There are about 350 million ".com" domains currently registered. But as the world's most popular top-level domain (TLD), ".com" is also one of the most crowded namespaces on the web. So, what do you do when all the good ".com" names are already taken?
One solution is how you use existing TLDs, and that's where domain hacking comes in. So let's jump in and find out if it's the right solution for your business or brand!
What is Domain Hacking?
Domain hacking is the practice of using ccTLDs in an unconventional way to create a domain name. Essentially, you're exploiting the fact that several TLDs exist. For example, del.icio.us combines "delicious" with ".US" to create a domain name.
Similarly, bit.ly combines "bit" with ".LY" (the country code for Libya) to create a URL shortener. The word "bit" is also a reference to binary code, which ties in nicely with the fact that URLs are essentially strings of code. Domain hacks can be clever, but they're not always easy to pull off. In order for a domain hack to work, the domain name must be readable and meaningful when combined with the TLD. That can be tricky to achieve, especially with less common TLDs.
So, is domain hacking a good idea for your business? Let's take a look.
Domain Hack for Your Business: Is it Worth It?
Implementing a domain hack shouldn't be taken lightly. After all, you're essentially gambling with your brand. A domain hack can work if it's done tastefully and strategically. But if it's not executed properly, a domain hack can do more harm than good to your brand.
Here are a few things to consider before you decide to domain hack for your business.
You're Not in Control
ccTLDs are owned and operated by different entities, which means you don't have full control over your domain name. For example, the ".US" TLD is managed by Neustar, while the ".LY" TLD is managed by the Libyan government. That may not seem like a big deal, but it's something to keep in mind if you're planning on domain hacking for your business. If a country or organization decides to change its TLD policies, it could have a negative impact on your domain name and, by extension, your brand.
Your Domain Name Could be Revoked
Because you don't have full control over your domain name, there's always the possibility that it could be revoked. That's what happened to del.icio.us in 2010 when Yahoo! decided to shut down the social bookmarking service. The ".US" TLD was also revoked from the neo-Nazi website The Daily Stormer after the Charlottesville white supremacist rally in 2017. So, if you're thinking about domain hacking for your business, keep in mind that there's always a risk that your domain name could be taken away.
It Can Be Confusing for Customers
Domain hacks can also confuse customers, which you'll want to avoid if you're trying to build a successful business. For example, let's say your company is called "widgets.com." A domain hack for this company might be "widgets." While this might be clever, it won't do you any good if potential customers can't figure out how to get to your website. The best domain names are easy to remember and easy to type. So, while a domain hack might seem like a good idea, it's important to make sure that it won't confuse your customers. Otherwise, you might find that your clever domain name has done more harm than good.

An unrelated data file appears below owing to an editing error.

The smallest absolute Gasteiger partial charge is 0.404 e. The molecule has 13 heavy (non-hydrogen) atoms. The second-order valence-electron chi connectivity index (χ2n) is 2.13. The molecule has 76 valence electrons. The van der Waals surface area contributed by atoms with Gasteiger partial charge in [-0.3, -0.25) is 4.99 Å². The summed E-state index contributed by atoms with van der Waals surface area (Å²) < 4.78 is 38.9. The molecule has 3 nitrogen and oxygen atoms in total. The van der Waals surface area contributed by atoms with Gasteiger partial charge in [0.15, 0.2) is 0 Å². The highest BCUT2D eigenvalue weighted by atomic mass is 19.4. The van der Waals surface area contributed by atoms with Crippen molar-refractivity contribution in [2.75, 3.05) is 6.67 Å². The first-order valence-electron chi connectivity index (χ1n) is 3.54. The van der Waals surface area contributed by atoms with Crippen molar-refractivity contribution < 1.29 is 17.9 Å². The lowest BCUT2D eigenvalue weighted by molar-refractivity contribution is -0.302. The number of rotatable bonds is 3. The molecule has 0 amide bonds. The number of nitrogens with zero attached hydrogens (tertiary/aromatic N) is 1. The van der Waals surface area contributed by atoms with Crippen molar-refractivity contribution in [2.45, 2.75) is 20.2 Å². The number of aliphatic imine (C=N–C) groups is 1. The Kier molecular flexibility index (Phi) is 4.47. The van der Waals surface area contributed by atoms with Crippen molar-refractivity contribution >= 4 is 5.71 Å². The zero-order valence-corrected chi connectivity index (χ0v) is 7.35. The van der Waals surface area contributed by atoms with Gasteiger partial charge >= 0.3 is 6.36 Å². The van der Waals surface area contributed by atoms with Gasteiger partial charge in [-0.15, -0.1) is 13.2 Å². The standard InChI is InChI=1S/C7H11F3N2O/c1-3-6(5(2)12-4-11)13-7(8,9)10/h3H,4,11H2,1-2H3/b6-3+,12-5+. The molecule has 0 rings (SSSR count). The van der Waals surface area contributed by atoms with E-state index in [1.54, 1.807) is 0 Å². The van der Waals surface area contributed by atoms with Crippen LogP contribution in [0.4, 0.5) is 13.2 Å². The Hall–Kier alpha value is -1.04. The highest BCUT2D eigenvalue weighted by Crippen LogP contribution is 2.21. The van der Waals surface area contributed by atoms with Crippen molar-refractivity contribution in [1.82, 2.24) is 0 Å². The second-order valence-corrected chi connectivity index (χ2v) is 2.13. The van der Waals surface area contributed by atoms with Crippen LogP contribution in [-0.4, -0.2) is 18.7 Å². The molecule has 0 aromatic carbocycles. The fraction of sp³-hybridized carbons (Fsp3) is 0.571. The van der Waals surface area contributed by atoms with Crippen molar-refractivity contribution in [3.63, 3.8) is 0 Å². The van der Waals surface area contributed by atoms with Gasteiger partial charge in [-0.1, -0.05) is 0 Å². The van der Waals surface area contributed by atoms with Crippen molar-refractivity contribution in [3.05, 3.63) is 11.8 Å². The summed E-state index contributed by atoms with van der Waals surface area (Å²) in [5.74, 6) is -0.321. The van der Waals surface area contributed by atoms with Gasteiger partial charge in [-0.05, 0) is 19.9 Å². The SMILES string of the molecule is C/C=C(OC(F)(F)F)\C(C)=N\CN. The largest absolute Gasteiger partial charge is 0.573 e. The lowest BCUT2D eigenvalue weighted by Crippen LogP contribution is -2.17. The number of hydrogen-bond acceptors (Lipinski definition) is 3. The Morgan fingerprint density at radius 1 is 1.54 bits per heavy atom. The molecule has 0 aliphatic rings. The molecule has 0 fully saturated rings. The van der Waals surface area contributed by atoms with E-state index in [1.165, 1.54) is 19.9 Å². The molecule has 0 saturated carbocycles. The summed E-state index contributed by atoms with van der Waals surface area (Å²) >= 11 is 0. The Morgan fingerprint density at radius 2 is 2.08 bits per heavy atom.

It Can Skew Your Brand Image
Domain hacking can also skew your brand image, which is something you'll want to avoid. For example, using a domain hack might make you look unprofessional if you're a serious and professional company. On the other hand, if you're a fun and playful company, using a domain hack could make you look too gimmicky.
Domain Hacks Limit Your Expansion Possibilities
Since Domain Hacks are implemented through ccTLDs, major search engines like Google automatically associate them with a specific country. That can limit your expansion possibilities if you're trying to build a global brand. Domain hacks can also make it difficult to get started with international SEO since you'll have to create separate websites for each country you want to target.
Professionalism & Brand Image
Your brand image is not an overnight task; it probably took you years to establish trust with your audience. But one wrong move will wipe it all in an instant. Audiences have a certain affinity with well-established TLDs such as ".com" or ".inc," whereas ccTLDs are limited to a certain region or country. This means that when you use a domain hack, there is a higher chance of losing the trust of your audience, as it might make your website look less credible.
Alternatives to Domain Hacks
There are a few other options you can consider if you're looking for a creative way to brand your business.
Premium TLDs can help you stand out from the competition as well as get that exact-match domain name you're looking for. One such example is ".inc."
Popular brands such as eBay and Fox have already started using ".inc," which has helped them secure their brand on the digital landscape as well as create a unique identity for themselves.
A few new gTLDs have also been released in recent years, such as ".blog", ".io", and ".design". While these TLDs are not as popular as ".com" or ".inc," they can still be a good option for businesses that are looking for a creative way to brand their online presence.
Should You Consider a Domain Hack for Your Business?
Domain hacks can be risky, so it's important to weigh the pros and cons before you decide if it's the right move for your business. While a domain hack might seem like a good idea at first, there are a few potential drawbacks that you'll want to keep in mind. So, consider all your options before you decide to domain hack for your business.